The safety car made its third appearance in order to give the track workers an opportunity to repair a drain cover at Tertre Rouge.
Initially, the two Toyotas were behind different safety cars, which gave the #8 a chance to take a pitstop – where Sébastien Buemi gave over to Fernando Alonso. This put Alonso behind the sister car in the other safety car queue.
Mike Conway was in the #7 and when the race went green again, Alonso almost immediately reeled in Conway and passed him in the traffic on the Mulsanne straight. Conway soon pitted to hand over to Jose Maria Lopez and the lead has extended to 1:16.
The #3 Rebellion is in third place with Mathias Beche – 11 laps down on the lead Toyota.
Fourth continues to be held by Bruno Senna in the #1 Rebellion R13. Senna made two pitstops in quick succession but it appeared to be tactical with fuel being taken on board just eight laps – mostly under safety car – after the previous pitstop.
Mikhail Aleshin in the #11 SMP BR1 and Michael Simpson in the #5 Ginetta continue to lap the circuit.
The #26 G-Drive Racing ORECA with Jean-Éric Vergne continues to hold a healthy lead over Will Stevens in the #23 Panis Barthez Ligier and the #36 Signatech Alpine of Pierre Thiriet.
Vergne holds a two lap lead with Stevens almost a lap ahead of Thiriet who in turn is a lap ahead of the Idec Sport car of Paul-Loup Chatin.
There were two cars to have incidents at the Porsche Curves. First off was the #50 Larbre Competition Ligier with Romano Ricci. He spun the car to the outside of the Curves, causing damage to the rear of the car, including a puncture. After being lifted out of the gravel, Ricci crawled back to the pits. The car was in the garage at the end of the hour.
But at near the same point of the track was a heavy crash for the #22 United Autosports Ligier of Paul di Resta. The car had spun and hit the nose of the car on an unprotected part of the wall of the Porsche Curves, causing significant damage to the car.
The car then proceeded across the track, with di Resta regaining some control to get the car to a safer location. Even though, the safety car was called. Due to the significant impact with the wall, di Resta was called to the medical centre for checks.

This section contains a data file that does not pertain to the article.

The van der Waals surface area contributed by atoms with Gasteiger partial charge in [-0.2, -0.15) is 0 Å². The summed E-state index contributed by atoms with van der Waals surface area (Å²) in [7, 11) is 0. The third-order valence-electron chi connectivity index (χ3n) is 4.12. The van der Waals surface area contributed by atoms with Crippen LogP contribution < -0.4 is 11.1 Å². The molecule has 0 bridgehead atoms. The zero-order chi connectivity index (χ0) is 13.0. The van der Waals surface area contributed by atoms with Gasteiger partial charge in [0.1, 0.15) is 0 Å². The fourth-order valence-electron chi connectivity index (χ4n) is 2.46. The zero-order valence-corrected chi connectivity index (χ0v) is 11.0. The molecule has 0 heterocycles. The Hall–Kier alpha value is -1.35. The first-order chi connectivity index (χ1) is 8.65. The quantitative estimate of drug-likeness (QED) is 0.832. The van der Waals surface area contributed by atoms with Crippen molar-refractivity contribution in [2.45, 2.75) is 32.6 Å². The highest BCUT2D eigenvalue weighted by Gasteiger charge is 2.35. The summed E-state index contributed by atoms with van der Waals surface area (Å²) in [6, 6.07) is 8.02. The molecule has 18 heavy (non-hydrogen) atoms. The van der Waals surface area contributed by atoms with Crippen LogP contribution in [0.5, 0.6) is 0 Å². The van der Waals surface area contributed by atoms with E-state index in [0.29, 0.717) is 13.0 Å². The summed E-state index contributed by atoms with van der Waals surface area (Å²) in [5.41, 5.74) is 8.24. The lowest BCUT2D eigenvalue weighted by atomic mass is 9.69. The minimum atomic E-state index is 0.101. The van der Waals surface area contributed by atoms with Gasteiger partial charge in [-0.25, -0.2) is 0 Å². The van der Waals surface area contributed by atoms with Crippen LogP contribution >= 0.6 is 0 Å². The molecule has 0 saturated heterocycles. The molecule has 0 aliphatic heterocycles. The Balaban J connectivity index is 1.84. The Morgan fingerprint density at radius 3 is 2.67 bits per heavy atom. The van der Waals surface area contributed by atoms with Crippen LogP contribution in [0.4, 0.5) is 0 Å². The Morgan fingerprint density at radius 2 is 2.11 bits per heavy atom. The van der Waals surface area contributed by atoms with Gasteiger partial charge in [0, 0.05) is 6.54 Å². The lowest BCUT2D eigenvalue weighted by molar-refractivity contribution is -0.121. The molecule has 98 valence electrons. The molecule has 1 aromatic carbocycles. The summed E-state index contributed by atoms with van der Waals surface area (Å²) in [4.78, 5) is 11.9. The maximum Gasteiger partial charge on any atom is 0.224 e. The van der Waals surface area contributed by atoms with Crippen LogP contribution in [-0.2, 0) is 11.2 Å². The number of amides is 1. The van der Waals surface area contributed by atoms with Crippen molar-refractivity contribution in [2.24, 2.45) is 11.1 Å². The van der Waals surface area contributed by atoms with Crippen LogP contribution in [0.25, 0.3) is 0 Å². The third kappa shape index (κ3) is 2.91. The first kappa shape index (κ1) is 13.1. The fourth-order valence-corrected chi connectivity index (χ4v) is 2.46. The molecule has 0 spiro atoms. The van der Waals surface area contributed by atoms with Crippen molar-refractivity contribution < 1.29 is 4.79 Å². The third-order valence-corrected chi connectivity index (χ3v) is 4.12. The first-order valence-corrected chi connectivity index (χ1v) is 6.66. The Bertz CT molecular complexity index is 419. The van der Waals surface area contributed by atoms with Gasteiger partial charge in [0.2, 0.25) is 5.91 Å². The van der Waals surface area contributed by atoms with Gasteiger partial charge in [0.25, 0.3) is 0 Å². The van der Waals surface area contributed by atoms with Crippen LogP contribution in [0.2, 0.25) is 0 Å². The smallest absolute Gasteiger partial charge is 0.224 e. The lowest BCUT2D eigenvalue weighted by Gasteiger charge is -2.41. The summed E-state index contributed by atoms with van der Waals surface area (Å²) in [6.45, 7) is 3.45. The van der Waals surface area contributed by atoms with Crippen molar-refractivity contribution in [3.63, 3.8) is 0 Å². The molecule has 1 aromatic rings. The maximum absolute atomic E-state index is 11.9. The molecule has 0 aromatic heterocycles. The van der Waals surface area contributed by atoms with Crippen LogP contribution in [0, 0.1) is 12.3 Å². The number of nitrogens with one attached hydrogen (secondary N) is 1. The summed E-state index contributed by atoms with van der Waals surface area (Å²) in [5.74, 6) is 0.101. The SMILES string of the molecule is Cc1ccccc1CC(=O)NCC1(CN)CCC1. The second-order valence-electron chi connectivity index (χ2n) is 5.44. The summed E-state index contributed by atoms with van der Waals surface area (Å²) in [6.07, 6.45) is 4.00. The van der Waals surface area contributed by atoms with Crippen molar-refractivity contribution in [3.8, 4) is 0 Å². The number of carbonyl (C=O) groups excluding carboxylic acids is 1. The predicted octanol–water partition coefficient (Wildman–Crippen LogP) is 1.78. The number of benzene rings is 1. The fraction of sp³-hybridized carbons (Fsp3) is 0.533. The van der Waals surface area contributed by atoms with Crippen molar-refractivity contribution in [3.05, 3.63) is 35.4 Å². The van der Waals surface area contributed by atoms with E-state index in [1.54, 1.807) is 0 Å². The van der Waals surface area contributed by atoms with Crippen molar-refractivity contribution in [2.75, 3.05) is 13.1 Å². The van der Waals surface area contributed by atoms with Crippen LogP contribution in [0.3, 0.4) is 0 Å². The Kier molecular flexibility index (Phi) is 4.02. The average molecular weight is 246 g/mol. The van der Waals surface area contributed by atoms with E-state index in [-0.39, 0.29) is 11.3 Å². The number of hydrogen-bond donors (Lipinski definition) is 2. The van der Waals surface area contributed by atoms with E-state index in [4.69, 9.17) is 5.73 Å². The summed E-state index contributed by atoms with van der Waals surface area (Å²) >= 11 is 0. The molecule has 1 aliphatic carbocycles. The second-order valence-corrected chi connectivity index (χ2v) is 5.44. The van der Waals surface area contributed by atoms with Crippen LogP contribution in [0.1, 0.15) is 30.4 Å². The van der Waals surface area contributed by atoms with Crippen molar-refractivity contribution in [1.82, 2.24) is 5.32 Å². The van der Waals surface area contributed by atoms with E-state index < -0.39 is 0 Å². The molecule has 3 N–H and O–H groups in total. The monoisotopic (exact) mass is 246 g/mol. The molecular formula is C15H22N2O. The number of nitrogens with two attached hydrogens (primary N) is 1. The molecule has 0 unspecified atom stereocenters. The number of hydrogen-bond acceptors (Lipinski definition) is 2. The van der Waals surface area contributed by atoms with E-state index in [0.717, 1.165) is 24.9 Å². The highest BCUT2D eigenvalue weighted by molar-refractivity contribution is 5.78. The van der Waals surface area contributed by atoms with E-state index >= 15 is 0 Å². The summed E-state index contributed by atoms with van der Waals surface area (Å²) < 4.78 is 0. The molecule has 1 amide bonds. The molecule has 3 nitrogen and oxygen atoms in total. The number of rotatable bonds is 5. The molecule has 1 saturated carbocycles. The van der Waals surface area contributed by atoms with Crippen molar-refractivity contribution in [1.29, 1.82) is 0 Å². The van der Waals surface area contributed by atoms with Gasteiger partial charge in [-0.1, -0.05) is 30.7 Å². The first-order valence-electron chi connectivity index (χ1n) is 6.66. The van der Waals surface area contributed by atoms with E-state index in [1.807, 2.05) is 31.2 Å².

The United Autosports entry was in fifth place in class and with the retirement of the car, the #39 Graff SO-24 car of Tristan Gommendy is promoted to fifth.
The nineteenth hour kicked off with a pitstop for the Pro leader, Michael Christensen, who resumed the lead for Porsche after the pink #92 car had benefited from a rear brake-pad change.
His team-mate, Gianmaria Bruni, had been into the pits a little earlier for a front brake service that had proven a little troublesome, with time lost to Harry Tincknell in the third-placed Ford GT.
Aston Martin News: the #97 car was seen moving slowly down the left-hand margin of the Mulsanne straight; last year’s winners back on the learning curve with the new car.
This coincided with a Safety Car period – thankfully a rare occurrence in this year’s 24 Hours – while track repairs were effected at Tertre Rouge. What appeared to be a heavyweight grill covering a drainage culvert, built into the kerbing on the outside edge of the high-speed curve, had been prised loose by traffic. The metal casting had been thrown several metres onto the verge, leaving a gaping hole. The maintenance crew came out with welding gear to refit the grill and make the kerbing safe once more.
Under the safety car the leaders in GTE Pro had been bunched up tightly, but as soon as racing resumed, the action hotted-up. It created a bumper to bumper battle for second in the class between the #92 Porsche of Gianmaria Bruni and the #68 Chip Ganassi Ford Team USA GT of Dirk Müller. Harry Tincknell’s fourth-placed #67 Ganassi UK GT stood fourth, close behind.
Tincknell then dived in for the car’s 21st stop of the race just after race went green again. Bruni and Müller, however, continued running in tandem, the Ford unable to get through, but nevertheless creating an entertaining sequence.
Up ahead, the Safety Car period didn’t made much difference to the leading margin in the class, the #92 still over three minutes up the road with Michael Christensen behind the wheel.
In the GTE Am class, the safety car didn’t create any close battles, unfortunately, none of the big gaps getting closed up by the three Porsche safety cars on track.
Indeed, the Safety Car helped to consolidate the #77 Dempsey Proton Porsche’s lead, extending this to almost four minutes. However, the second-place challenge had been closed up, Keating Motorsport’s Ferrari now 3 seconds ahead of the Spirit of Race Ferrari.
We had a succession of driver changes involving the front-runners in GTE Am.
Christian Reid, installed in the lead #77 Porsche, had Ben Keating double-stinting in his eponymously titled Ferrari to get it a full lap clear of the third-placed Spirit of Race F488 GTE, Thomas Flohr was on board the #54, but was soon caught and passed by Jeroen Bleekemolen, who proceeded to add five seconds to Keating Motorsport’s second place advantage.
The Dempsey Proton Porsche #88 that had figured so prominently earlier in the race, and taken pole position in GTE-Am was posted as an official retirement.
Martin Little & Marcus Potts